Medicine Overview of Cucid Oral Gel
Side effects of Cucid Oral Gel
Nausea, Abdominal pain, Constipation, Flatulence, Diarrhoea.
How to use Cucid Oral Gel
Take this medicine in the dose and duration as advised by your doctor. Check the label for directions before use. Cucid Oral Gel may be taken with or without food, but it is better to take it at a fixed time.
How Cucid Oral Gel works
Cucid oral gel is a proton pump inhibitor (PPI). It works by reducing the amount of acid in the stomach which helps in relief of acid-related indigestion and heartburn.
In Depth Information on Cucid Oral Gel
Expert advice for Cucid Oral Gel
- Inform your doctor if you do not feel better after taking it for 14 days as you may be suffering from some other problem that needs attention.
- Cucid can decrease magnesium levels in blood. Get your magnesium levels checked regularly. You may need a magnesium supplement or need to discontinue your medicine.
- Inform your doctor if you are suffering from osteoporosis as Cucid can weaken your bones by decreasing calcium levels in blood. You may need a calcium supplement, preferably calcium citrate.
- Cucid is a well-tolerated medicine and provides relief for a long time.
- It may take a few days to show its effect. You can take an antacid for a quick relief during this time unless your doctor has asked you not to use them.
- Once you start feeling better, do not stop taking your medicine. Take it for the duration as advised by your doctor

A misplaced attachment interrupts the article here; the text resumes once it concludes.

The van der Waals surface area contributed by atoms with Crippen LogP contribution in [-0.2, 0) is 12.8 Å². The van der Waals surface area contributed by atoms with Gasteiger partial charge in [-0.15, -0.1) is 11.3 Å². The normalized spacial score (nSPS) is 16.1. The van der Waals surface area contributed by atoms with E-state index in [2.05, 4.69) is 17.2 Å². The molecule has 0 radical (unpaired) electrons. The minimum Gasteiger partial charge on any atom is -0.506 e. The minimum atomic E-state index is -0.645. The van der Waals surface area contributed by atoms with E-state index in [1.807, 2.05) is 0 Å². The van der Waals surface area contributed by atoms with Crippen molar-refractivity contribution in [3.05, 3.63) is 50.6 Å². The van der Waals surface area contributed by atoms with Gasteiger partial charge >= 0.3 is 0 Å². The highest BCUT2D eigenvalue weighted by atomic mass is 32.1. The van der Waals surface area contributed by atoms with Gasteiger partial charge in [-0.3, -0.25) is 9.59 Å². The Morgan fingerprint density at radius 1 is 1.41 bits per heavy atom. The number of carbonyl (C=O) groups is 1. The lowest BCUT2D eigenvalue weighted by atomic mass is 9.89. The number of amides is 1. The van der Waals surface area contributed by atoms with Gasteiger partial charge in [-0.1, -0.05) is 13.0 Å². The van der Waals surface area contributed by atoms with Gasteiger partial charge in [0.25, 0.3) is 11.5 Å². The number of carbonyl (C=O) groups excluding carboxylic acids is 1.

Special precautions for Cucid Oral Gel
Taking a large amount of alcohol can increase acidity and ca+more
use acid reflux in the food pipe causing heartburn. This would decrease the effect of this drug and can aggravate your underlying condition....
WEIGH RISKS VS BENEFITS
Cucid Oral Gel may be unsafe to use during pregnancy.+more
Animal studies have shown adverse effects on the foetus, however, there are limited human studies. The benefits from use in pregnant women may be acceptable despite the risk. Please consult your doctor....
Animal studies have shown adverse effects on the foetus, however, there are limited human studies. The benefits from use in pregnant women may be acceptable despite the risk. Please consult your doctor.
Cucid Oral Gel is probably safe to use during lactation. Li+more
mited human data suggests that the drug does not represent a significant risk to the baby....
Do not drive unless you are feeling well.+more
Cucid Oral Gel may cause dizziness and visual disturbances. This may affect your driving ability....
Cucid Oral Gel may cause dizziness and visual disturbances. This may affect your driving ability.
Cucid Oral Gel is safe to use in patients with kidney diseas+more
e. No dose adjustment of Cucid Oral Gel is recommended....
Cucid Oral Gel should be used with caution in patients with severe liver disease. Dose adjustment of Cucid Oral Gel may be needed. Please consult your doctor.+more
A lower dose may be advised in patients with liver disease and who have to take this medicine for a long time....
A lower dose may be advised in patients with liver disease and who have to take this medicine for a long time.
Severely interacts with other drugs like
Danavir 600mg Tablet, Ritomune 100mg Capsule, Mezolam 7.5mg Injection, Azibey 200mg Suspension